Yes, I rather doubt that Stoljar's "physicalism has no formulations on which it is both true and deserving of the name" expresses the consensus among physicalists, even if he adds that this "does not entail that philosophical problems stated in terms of it have no reasonable formulation". See Montero's review of his book for perspective.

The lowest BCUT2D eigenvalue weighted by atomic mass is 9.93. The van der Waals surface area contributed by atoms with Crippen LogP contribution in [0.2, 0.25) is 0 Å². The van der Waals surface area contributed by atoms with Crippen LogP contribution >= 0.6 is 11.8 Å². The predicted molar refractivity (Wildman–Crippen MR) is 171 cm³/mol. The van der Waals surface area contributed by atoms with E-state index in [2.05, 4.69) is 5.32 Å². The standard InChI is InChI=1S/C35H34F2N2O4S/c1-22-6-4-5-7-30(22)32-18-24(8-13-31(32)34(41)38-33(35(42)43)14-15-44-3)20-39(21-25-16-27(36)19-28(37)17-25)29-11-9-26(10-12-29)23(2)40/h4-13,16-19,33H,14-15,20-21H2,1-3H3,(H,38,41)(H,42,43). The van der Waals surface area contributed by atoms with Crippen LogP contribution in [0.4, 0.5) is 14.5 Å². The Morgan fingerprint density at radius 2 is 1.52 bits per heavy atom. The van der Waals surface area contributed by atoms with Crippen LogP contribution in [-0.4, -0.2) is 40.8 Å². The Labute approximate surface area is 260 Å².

But Stoljar is right to quote Lange that physicalism (or materialism as it used to be called) is "as old as philosophy", and there are plenty of modern practitioners who disagree with each other on both content and exposition. Perhaps Physicalism and its Discontents collection gives a more or less comprehensive look:"A group of distinguished philosophers, comprising both physicalists and their critics, consider a wide range of issues including the historical genesis and present justification of physicalism, its metaphysical presuppositions and methodological role, its implications for mental causation, and the account it provides of consciousness". Specifically on the mind-body problem something close to a canonical physicalist exposition is Dennett's Consciousness Explained.